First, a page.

Marcus Atilius Regulus

(redirected from Attilio Regolo)
The following article is from The Great Soviet Encyclopedia (1979). It might be outdated or ideologically biased.

Regulus, Marcus Atilius


Died circa 248 B.C. Roman military commander and political figure.

As consul in 267 B.C., Regulus conquered Brundisium. During the First Punic War and his second term as consul, he won a victory in 256 over the Carthaginians at Cape Ecnomus and commanded the military operations of the Romans in Africa. He won a victory near Clupea, but in the spring of 255 the army of Regulus was routed by the Carthaginians at Tunis, near Carthage. Regulus died in captivity.

The Great Soviet Encyclopedia, 3rd Edition (1970-1979). © 2010 The Gale Group, Inc. All rights reserved.
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Temistocle (4 November 1736), on a well-worn subject previously treated by Zeno, directly corresponds to Attilio Regolo in the following way.(22) These historical dramas depict heroism and self-sacrificing love for the fatherland.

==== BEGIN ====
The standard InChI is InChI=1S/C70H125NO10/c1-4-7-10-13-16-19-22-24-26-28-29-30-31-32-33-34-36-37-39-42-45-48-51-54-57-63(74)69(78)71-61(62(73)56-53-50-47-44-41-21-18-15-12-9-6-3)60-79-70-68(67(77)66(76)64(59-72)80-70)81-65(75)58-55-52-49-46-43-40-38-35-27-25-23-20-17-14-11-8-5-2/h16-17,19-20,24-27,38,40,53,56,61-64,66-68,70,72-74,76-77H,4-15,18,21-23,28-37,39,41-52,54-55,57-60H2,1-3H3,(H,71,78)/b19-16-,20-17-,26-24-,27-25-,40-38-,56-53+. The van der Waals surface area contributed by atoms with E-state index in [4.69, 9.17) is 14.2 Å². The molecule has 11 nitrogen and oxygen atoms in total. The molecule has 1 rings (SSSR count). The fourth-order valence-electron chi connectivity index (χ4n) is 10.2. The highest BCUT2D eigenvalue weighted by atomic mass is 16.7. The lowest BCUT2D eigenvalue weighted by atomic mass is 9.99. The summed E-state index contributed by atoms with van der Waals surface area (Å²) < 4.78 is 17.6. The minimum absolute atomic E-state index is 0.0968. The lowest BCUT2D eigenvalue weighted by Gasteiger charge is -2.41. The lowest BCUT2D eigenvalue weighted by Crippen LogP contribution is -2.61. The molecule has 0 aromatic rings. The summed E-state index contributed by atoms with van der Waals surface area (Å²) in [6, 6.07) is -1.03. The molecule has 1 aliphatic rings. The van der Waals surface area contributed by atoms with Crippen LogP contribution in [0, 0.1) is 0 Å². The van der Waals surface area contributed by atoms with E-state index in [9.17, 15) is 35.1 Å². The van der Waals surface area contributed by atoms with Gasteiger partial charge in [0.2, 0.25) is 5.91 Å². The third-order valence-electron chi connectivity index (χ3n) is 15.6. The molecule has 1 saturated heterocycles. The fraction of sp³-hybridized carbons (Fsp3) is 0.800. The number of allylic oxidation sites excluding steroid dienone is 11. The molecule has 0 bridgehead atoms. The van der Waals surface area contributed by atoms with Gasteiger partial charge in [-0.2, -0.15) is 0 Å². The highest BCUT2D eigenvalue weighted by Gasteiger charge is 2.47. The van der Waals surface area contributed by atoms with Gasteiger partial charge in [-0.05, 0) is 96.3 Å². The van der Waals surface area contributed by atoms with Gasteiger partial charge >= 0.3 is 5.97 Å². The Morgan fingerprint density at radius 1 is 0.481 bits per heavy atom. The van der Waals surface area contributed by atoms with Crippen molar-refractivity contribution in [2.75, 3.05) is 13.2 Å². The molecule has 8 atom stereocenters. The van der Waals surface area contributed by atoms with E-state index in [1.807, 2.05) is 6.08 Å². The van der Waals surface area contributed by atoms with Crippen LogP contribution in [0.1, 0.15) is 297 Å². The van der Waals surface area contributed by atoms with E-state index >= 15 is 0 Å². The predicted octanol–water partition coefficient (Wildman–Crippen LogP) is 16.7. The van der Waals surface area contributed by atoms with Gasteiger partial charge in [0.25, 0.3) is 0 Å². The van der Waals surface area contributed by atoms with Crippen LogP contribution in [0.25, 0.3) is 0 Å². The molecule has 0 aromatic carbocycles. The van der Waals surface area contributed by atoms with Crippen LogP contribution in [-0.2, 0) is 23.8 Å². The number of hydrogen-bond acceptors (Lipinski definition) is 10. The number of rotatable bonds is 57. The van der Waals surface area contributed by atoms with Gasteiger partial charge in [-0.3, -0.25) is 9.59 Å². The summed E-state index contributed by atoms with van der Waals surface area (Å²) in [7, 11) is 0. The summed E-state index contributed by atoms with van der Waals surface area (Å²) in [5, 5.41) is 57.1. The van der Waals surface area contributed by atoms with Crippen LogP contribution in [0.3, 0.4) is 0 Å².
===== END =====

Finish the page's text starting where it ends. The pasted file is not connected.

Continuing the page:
(22) Attilio Regolo could not be performed on 4 November 1740 because of the emperor's death on 19 October; it was not given until 1750.
Like its original Italian counterpart, it is sometimes idiosyncratic; a letter by Metastasio on ancient Greek music is included, but not his indispensable Estratto dell'arte poetica with its apologia for current operatic practices, or his famous letter to Hasse prescribing the setting of Attilio Regolo; Avison's overrated Essay on Musical Expression gets in, instead of the more acute Three Treatises of James Harris; the standard works on instrumental playing appear (Quantz, Leopold Mozart, C.
This is clear from the texts themselves, but is also evidenced in his letters: for instance, he feels the need there, for the benefit of his Venetian publisher Bettinelli, to refute a pamphlet-attack on alleged character-inconsistencies in Demofoonte (which are in fact, he claims, diversities in individual character, true both to life and to the best traditions of Virgil, Ariosto and Tasso); and he goes to the trouble of sending a set of verbal character-sketches of the principal figures in Attilio Regolo to Johann Adolf Hasse in Dresden when that composer is preparing to make the delayed first-ever setting of the piece.(8) Hence the performers in his dramas must of course be part of this character-project.
For an example of his work on the active expression of character, one can use his letters to construct how he might have rehearsed with the performer who was going to take the lead in the planned premiere of Attilio Regolo in Vienna in November 1740 in honour of the Emperor's birthday.
20 (1983; whole issue)) and Sabine Henze-Doring for Attilio Regolo ('Die Attilio Regolo - Vertonungen Hasses und Jommelli', ibid., No.